I hope you all had a happy Thanksgiving Day. I think it’s our nicest holiday, for it has not gotten out of hand with commercialism. It still remains a time for family, a time for reflection, and a time to thank God for his blessings.
As we begin our holiday season I’m reminded of something Dr. Martin Luther King once said, “Human progress is neither automatic nor inevitable. Every step toward the goal of justice requires sacrifice, suffering, and struggle; the tireless exertions and passionate concern of dedicated individuals.” These are great thoughts for us to reflect on in the days that are ahead.
As we celebrate this year take a moment to remember Dr. King’s words, and then pray for the church. Remember our progress as a church is not inevitable and therefore, we need to continuously stand watch over it. Not resting on our story, but letting God write his story in us.
Since the terrible events in France many have attempted to say that all religions have been involved in senseless atrocities, and thus the religion of Islam cannot be counted as guilty for last week’s events.
Is it fair to say that all religions have been involved with atrocities? No! It is not fair to judge any religion by the immoral acts perform under the name of that religion. However, it is fair to look at the theology a religion teaches and judge that religion by its teachings. For instance one can look into history and find atrocities that were said to be done in the name of Christianity. However, I defy anyone to find those atrocities conforming in any way to the teachings of Jesus. I even defy anyone to find me a single unkind or harsh word Jesus ever spoke to a sinner. Search the manifestos of Jesus and judge Christianity by His teachings, and not by the violence done in its name. One must conclude: Not Guilty.
Now hold Islam to the same scrutiny. Study Islam’s theology and then compare it to the atrocities that have been committed in its name. One must conclude: Guilty.
Jesus, what a difference,
Psalm 37 is a wisdom Psalm from David. It begins, “Do not fret because of evil men” (1). Do not fret literally means, “Do not make your heart hot in the presence of the apparent victory of iniquity.” Apparently David, a man of faith, was giving counsel to someone in time of conflict.
From verse 1 David’s council moves from encouragement to encouragement as if ascending some grand staircase: “Trust in the Lord (3) … Delight yourself in the Lord (4) … Commit your way to the Lord (5) … Be Still in the Lord and wait patiently for him” (7).
Who is this God David says we should wait for? He is the God revealed in your Bible: A God of knowledge, a God of holiness, a God of might, a God of justice, and a God of patience. To summarize, He is a God of love. I don’t pretend to understand fully, but that is the God David counsels to wait for.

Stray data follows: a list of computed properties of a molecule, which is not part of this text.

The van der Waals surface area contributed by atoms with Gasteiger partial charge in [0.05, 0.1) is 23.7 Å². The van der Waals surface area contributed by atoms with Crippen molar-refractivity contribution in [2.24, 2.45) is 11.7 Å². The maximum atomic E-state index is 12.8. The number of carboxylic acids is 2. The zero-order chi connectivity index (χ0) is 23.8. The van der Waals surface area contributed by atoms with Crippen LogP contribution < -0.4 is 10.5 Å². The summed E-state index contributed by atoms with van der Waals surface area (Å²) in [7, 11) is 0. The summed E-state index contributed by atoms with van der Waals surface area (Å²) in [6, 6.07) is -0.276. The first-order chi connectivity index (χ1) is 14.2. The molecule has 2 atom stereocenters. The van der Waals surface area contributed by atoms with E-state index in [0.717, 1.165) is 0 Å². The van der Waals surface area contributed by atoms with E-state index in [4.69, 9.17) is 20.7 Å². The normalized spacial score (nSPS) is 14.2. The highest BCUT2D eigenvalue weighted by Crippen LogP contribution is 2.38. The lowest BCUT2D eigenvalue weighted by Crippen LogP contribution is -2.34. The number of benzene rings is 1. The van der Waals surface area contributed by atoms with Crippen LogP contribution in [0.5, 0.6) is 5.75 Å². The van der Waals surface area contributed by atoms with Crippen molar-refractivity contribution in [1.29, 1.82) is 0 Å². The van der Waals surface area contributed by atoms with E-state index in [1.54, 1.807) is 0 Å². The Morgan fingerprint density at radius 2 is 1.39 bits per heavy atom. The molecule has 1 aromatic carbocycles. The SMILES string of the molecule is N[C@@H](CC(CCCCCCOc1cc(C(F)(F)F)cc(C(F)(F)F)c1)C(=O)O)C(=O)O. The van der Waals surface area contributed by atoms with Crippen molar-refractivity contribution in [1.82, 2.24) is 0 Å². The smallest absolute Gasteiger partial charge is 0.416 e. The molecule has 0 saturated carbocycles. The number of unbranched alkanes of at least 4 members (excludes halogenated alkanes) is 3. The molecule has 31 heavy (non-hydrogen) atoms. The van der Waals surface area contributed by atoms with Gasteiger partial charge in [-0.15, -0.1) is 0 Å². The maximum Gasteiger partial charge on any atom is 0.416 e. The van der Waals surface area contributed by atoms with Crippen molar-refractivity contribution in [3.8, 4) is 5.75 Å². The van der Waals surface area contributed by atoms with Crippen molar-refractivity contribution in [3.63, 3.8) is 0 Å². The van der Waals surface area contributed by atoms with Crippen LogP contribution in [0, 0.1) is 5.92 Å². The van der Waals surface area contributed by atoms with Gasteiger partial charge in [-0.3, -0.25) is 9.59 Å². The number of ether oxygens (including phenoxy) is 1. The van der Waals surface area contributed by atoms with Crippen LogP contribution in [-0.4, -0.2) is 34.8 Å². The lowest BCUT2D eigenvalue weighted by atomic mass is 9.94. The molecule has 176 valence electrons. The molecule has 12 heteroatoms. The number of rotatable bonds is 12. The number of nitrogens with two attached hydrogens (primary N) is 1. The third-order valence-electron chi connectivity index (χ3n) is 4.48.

Where do all these characteristic merge? In Jesus, who was all these things, and who appeared in human flesh, and who tabernacles with us, and who the disciples beheld as full of grace and truth.
Before Jesus began his public ministry he fasted in the wilderness for forty days. At the end of his fast, when Jesus was his weakest, Satan came and tempted Jesus three times: You want followers? Show the people you can turn stones into bread, and they will follow you. You want success? Leap from the pinnacle of the temple and land unharmed, and people will flock to you. You want a kingdom? Worship me and I will give you all the kingdoms of the world.
Satan’s temptation was: Strike a bargain with me and I will give you results. Just compromise with evil a little, don’t be so unbending in your demands, give in to the world, and you will be the most popular figure the world has ever known. Jesus essentially said in his replies, “No, right is right and wrong is wrong and there cannot be a compromise. I must do it God’s way.”
Satan usually works in the shadows, but, knowing Jesus was weak, he exposed himself for the tempter and liar that he is. What defeated Satan? Jesus supreme passion that God’s name should be glorified.
This coming Saturday morning our church will meet outside in the heart of Phoenix to serve the homeless. Those who live on the mean streets have restless souls, so Karmann will bring her guitar and sing, for music sooths the soul. The music prepares their restless souls to receive something else they need; God’s Word. It will be a simple message like, “God so loved the world …” (John 3:16). After the sermon we will have an alter call, and offer communion.
When the service is over there will still be needs, so we will serve a hot meal, for many it will be the only meal they will have that day. After the meal we lay out the clothes we have brought for them. Those living on the street don’t have a way to wash their clothes, so what few clothes they have don’t last long. The socks, underwear, gloves, and coats we bring are always appreciated.
Before we leave our church circles up, with many of our homeless friends joining us. A rhythmic clapping begins, and we all sing, “When I die hallelujah by and by, I’ll Fly away …”
Now that’s Church,